Pärn’s films are hugely charismatic, his crude visuals easy enough to imitate, and almost every major Estonian animator in his wake bears his influence. This was very apparent at the festival, where I watched his shorts and those of his acolytes Ülo Pikkov and Priit Tender in quick succession. In their positions as teachers at Estonia’s sole animation school, Pärn and his wife Olga continue to train the country’s youngest artists – including foreigners who have moved there to learn from them. The Pärn style has gone global, impressing itself on everything from Rugrats to a whole generation of Japanese filmmakers (just watch Nihei Sarina’s Small People with Hats, 2015).

Priit Parn 1984. Surreal Daliesque animation on nonsensical but often funny transformations about absurdities of life.
Ja Teeb Trikke 1978
remix
animation is like poetry. No favourite technique. The story comes first. Then see what style fits. But sometimes you find a technique you like and then the story comes.
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Global Inspiration: Africa

!! Rough Notes. To be further developed and updated. Fast evolving industry.

Main topics:

  • Cartoons for childrens’ education
  • African heritage and history
  • Development issues

Features of You Tube animations 2020

  • Puppetlike stylised 2D animation. Seems to be done in Flash?
  • Some beautiful colourful, flat cut-out illustration, with characteristically African use of angular tapered line and geometric shapes and shading.
  • Very little realistic character movement apart, mostly stiff limb movements and head turns. Much of the animation is produced by camera zooming and panning on still illustrations, sometimes multicamera, that may have some minor looped movement like hair or breathing.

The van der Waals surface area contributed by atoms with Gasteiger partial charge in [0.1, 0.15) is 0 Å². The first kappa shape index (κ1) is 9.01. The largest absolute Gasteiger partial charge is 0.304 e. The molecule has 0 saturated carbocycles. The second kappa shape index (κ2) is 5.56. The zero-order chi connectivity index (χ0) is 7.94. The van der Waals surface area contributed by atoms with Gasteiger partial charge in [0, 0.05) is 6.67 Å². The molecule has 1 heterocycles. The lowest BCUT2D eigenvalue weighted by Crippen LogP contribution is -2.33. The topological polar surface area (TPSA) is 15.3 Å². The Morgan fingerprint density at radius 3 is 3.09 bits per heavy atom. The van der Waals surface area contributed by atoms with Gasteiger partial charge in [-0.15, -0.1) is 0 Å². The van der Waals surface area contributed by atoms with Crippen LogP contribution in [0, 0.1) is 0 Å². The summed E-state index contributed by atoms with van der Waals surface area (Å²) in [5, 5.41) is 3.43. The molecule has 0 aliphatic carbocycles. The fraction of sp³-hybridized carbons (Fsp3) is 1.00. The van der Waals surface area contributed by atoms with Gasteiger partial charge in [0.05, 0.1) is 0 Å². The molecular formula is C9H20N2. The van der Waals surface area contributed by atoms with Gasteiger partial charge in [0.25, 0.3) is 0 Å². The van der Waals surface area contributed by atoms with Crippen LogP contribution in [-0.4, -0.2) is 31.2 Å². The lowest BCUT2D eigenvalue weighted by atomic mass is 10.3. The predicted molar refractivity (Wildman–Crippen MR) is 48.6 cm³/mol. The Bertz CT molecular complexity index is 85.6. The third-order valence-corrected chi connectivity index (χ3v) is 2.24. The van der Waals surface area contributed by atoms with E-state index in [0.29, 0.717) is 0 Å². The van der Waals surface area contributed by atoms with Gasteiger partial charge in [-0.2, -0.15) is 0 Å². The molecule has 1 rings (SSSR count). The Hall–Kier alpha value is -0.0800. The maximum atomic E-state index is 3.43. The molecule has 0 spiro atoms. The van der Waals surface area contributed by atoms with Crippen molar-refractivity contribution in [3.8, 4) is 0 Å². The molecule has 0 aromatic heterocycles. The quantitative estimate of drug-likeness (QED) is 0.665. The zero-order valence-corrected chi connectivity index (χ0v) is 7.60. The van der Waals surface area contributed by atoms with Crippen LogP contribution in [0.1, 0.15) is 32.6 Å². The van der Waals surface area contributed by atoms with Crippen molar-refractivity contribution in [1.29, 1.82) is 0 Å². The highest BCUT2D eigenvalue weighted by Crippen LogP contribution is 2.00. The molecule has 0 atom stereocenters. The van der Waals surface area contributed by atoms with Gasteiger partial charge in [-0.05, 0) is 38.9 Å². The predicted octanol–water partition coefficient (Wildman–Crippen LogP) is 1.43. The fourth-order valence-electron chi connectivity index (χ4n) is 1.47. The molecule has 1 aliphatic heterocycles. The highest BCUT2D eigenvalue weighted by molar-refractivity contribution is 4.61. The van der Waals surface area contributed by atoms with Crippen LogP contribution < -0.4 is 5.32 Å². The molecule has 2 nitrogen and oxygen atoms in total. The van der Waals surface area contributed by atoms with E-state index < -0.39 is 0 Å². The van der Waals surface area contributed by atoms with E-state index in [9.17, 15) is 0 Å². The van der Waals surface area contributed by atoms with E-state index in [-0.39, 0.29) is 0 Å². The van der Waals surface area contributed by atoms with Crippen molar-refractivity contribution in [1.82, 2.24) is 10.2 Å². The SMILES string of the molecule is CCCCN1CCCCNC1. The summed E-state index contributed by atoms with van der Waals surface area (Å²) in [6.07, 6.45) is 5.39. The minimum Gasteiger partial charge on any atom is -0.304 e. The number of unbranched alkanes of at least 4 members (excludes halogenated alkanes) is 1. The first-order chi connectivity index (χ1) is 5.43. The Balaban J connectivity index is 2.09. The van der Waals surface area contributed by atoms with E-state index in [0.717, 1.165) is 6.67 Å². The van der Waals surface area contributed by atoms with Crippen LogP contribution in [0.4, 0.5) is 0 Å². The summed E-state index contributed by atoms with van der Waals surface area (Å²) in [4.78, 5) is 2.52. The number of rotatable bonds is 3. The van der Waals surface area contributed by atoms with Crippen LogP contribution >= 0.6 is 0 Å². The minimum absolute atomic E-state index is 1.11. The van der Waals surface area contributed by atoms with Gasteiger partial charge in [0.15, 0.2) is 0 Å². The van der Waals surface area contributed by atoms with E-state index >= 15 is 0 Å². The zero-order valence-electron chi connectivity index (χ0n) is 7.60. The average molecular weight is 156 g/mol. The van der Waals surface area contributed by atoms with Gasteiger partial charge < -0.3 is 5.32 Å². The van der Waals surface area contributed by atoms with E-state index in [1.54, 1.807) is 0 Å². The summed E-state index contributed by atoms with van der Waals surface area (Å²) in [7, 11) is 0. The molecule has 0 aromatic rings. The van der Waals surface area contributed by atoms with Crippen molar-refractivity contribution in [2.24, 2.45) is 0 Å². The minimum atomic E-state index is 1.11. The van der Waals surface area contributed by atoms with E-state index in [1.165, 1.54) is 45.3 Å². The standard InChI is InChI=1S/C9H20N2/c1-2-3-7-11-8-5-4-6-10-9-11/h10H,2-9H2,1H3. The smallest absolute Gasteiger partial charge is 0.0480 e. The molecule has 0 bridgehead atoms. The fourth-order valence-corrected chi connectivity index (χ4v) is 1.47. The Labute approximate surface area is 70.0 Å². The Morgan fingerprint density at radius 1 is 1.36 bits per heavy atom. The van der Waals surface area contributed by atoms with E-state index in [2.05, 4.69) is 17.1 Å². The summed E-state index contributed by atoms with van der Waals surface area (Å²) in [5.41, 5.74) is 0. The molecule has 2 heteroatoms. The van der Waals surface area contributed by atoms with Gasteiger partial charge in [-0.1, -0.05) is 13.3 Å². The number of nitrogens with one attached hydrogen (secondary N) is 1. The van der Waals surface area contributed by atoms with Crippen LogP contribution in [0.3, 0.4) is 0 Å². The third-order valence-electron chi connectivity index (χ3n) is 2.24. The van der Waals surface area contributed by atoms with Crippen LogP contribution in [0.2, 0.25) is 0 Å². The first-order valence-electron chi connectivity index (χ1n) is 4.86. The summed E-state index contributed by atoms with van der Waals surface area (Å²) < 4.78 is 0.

• Some Strong gender stereotyped differentiation between women and men.
  • Heavily dependent on crudely lip-synced dialogue.

Key Sources

Africa Angles To Be Animation’s Next Global Hotspot, Rob Salkowitz, Forbes Magazine, Jun 26, 2020

Why Africa’s animation scene is booming Vivienne Nunis & Sarah Treanor BBC News, 14 October 2020

African Animation Network

https://en.wikipedia.org/wiki/Animation_industry_in_South_Africa

Storytelling through pages of a book from Guinea. These illusrations are beautiful though.
Kwame. Kenyan animation of Beauty and the Beast style animation. Bright brilliant colours. Most of the animation is like 2D puppet cutouts. Angular sex-stereotyped figures – big angular brawny men and small coy curvy women that flutter their eyelids and flirt. Uses light colour angular taper brush line art on dark skin shapes. A lot of camera moves. Comments from You Tube Kenya men and women viewers are very positive as authentically Kenyan.
Cosmic Xo from Ghana. Very short really funny – if it did not have a lot of truth – satire on the education system. Very simple direct animation style that is very dynamic, expressive and effective with just outline and shapes with sound effects and dialogue.
Ajebo toons from Nigeria. Cartoons for children. Has really stylised amusing characters – including girls and women who are strong and non-stereotyped.
By Home Team History an (unnamed) group of US? animators working on African history. The story of the woman founder of Burkina Faso. Disney style with stiff cut-out flat animation and US voiceover. Big hunky men and over-sexualised female heroine. A lot of camera work and still images. But many positive comments about African cartoon better than Disney and African women’s empowerment before colonialism.
By Home Team History. Similar Disney style, with huge chunky soldiers but less sexualised Queen.
A much too long drawn out story with sexist stereotyped characters. The animation is very crude and unconvincing dialogue – even the walk cycles look like figures sliding across the screen. But the childlike figure cutouts and stiltedness has a certain charm, and points to what can be achieved with very flat scenes, lots of looped animation and camera panning moves. Looks like it was done in Flash.
August House US. animation of traditional folk tales. Very colourful black line illustrations with interesting framing and square format. Character movement is used sparingly but quite fluid.
Raymond Okai, Nigerian animator.
Raymond Okai animation of Anansi story. Mostly a series of well composed, coloured stills with limited figure animation.
Martyna Majewska, a Polish animator.

William Kentridge